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Electrick mayhem

Culty coming-of-age film Electrick Children boasts excellent acting questionable plot

It’s probably a law of nature that everyone at some point utters a hyperbolic phrase about how meaningless life would be without music (for me it was an oft-repeated mantra during that awful 13-year-old Good Charlotte/Green Day phase). Of course such statements are occasionally poignant — think Biggie’s “if I wasn’t in the rap game I’d probably have a key knee-deep in the crack game” or Andy from The Shawshank Redemption ’s line about how music is necessary to remind prison inmates that “there are places in this world that aren’t made out of stone.” Thankfully Electrick Children works along those lines: it’s a refreshing cliché-free reminder of how transformative music can be.

The film tells the tale of Rachel McKnight a 15-year-old who lives in a fundamentalist Mormon colony somewhere in rural Utah. Circumstances are both archaic and bizarre: marriages are arranged children are copious in number and cassette tapes are considered evil unless used for “God’s purposes” to quote Rachel’s older brother (who she exclusively refers to as “Mr. Will”). Via a series of brilliantly acted events Rachel discovers a tape deck in the basement of her house and her subsequent listening party of The Nerves’ “Hanging on the Telephone” is the first time she’s ever heard recorded music.

Because of an utter absence of sex ed (courtesy of a decade and a half of religious brainwashing) Rachel becomes convinced that the voice she heard on the cassette tape is that of God and that she’s been impregnated the same way Mary allegedly was back in the heyday of immaculate conception.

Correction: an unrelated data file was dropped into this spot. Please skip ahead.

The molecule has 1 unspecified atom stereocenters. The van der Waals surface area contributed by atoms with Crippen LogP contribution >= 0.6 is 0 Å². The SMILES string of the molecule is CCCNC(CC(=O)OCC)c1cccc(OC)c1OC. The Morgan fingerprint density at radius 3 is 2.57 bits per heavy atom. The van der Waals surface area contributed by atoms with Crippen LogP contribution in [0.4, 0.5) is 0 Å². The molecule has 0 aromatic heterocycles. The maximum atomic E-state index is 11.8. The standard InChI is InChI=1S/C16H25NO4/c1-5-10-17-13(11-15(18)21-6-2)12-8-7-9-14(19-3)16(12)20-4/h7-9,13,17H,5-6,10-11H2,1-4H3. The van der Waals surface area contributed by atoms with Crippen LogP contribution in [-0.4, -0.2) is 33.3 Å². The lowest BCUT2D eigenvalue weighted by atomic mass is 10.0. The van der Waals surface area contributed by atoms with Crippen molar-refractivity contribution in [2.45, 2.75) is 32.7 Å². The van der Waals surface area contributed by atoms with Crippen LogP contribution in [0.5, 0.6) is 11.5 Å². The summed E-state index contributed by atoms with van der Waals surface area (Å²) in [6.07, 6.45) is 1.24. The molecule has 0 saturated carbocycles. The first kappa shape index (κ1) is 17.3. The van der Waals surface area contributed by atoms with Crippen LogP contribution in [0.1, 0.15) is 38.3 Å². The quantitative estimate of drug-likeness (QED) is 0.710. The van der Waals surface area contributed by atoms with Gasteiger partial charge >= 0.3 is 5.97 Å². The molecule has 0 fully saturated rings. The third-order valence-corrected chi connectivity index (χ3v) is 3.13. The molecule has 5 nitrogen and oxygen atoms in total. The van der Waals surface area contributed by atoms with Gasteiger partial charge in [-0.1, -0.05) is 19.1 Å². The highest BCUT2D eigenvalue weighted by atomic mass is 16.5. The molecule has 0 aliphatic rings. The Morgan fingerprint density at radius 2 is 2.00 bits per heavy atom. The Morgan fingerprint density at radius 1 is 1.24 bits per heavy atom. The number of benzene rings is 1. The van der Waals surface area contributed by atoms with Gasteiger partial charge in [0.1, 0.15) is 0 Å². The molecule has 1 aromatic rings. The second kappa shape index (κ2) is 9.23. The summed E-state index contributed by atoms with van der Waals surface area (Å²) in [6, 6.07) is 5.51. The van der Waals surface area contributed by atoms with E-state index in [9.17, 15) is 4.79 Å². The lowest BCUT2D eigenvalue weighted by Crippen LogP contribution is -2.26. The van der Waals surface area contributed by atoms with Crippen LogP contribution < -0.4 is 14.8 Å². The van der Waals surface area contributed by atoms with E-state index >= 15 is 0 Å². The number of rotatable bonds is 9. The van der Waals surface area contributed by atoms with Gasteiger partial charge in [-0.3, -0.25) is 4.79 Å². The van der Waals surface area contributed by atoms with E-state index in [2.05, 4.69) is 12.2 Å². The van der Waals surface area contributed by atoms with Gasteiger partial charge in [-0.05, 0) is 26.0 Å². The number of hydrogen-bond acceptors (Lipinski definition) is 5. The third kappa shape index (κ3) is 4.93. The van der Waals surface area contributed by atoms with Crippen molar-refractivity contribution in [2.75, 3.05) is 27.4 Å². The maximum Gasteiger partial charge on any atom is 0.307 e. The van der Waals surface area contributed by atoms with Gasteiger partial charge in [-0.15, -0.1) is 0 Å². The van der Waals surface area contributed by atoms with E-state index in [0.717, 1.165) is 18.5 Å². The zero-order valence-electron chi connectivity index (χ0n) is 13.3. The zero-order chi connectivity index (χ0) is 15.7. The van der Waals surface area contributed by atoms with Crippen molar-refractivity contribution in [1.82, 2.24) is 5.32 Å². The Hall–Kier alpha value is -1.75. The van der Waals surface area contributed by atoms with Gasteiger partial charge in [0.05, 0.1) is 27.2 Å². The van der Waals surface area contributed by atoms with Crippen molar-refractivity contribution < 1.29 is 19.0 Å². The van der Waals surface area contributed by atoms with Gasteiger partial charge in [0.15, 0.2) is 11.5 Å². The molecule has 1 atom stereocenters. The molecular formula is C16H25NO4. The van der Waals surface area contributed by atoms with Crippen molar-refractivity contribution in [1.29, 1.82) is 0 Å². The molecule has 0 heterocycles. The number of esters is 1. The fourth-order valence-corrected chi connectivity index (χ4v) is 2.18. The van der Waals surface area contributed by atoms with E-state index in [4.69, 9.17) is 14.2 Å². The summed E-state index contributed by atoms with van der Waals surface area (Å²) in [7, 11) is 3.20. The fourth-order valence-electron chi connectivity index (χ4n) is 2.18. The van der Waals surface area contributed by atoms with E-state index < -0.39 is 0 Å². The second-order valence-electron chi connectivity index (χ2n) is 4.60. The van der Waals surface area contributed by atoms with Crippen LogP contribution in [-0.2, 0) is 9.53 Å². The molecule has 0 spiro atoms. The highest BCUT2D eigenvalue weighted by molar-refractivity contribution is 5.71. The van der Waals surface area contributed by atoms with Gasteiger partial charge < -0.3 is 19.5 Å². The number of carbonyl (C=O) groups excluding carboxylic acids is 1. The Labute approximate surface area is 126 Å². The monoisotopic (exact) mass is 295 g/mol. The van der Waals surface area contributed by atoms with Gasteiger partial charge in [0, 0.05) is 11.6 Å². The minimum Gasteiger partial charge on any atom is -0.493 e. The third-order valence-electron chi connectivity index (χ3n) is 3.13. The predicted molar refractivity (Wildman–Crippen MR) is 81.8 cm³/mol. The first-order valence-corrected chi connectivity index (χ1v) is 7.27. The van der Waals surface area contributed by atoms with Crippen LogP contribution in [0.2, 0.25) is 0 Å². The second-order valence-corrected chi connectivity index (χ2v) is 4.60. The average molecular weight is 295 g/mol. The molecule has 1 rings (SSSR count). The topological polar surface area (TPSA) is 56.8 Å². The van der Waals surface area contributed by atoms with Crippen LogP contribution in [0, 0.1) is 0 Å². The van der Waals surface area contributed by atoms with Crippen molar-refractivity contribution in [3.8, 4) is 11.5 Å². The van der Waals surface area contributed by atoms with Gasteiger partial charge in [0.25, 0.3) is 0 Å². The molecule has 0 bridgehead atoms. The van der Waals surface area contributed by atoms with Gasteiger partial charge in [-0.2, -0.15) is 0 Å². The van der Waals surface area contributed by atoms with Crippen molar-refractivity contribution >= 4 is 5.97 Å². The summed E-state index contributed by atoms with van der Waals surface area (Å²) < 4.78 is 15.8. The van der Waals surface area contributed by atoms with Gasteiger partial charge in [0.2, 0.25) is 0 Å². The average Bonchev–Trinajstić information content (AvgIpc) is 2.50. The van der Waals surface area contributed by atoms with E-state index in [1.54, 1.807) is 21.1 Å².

She begins to miss her periods and everything. Quirky premise sure but it’s not that much of a stretch for anyone who’s spent time in fundamentalist circles. Being a single mother is one of those many frowned-upon situations in religion so Rachel embarks on a quest to find a father. But not just any father. It has to be the singer of that God damn song. And if there’s one place you can almost certainly find a rock has-been it’s Vegas.

The ensuing story of Rachel’s escape to and exploration of Sin City is an often hilarious one greatly accentuated by the perfectly cast Rory Culkin. We first encounter his character teen slacker Clyde as he’s getting booted from a bar clad in an awful Hawaiian shirt. It’s the kind of scene that stands out most in Electrick Children — it fits seamlessly into the narrative because we’ve all seen it happen or it’s happened to us. The acting is well above the bar set by the many similar films (idiosyncratic teetering on the line of believability) which only makes the experience that much more enveloping. Julia Garner (Rachel) and Billy Zane (Paul who’s Rachel’s father) are standouts.

It’s a massive bummer then that the film falls to pieces in the third act. The acting and cinematography continues to be exceptional until the last frame but even that combo can’t quite save the crippling plot errors — in a half-hour we see a bunch of illogical decisions made a series of totally unbelievable coincidences and a deus ex machina that would rival the Chamber of Secrets . Perhaps the basic premise of the film was so appealing to the production company that it didn’t bother finding out how it would end. Whatever the problem it was enough to drop the movie from a “must-see” to “passable.”

Electrick Children had a large enough pool of well-rounded relatable characters and unconventional circumstances to join the catalogue of exceptional and eccentric indie films like Juno and Little Miss Sunshine. It’s too bad the storyline wasn’t thought through.

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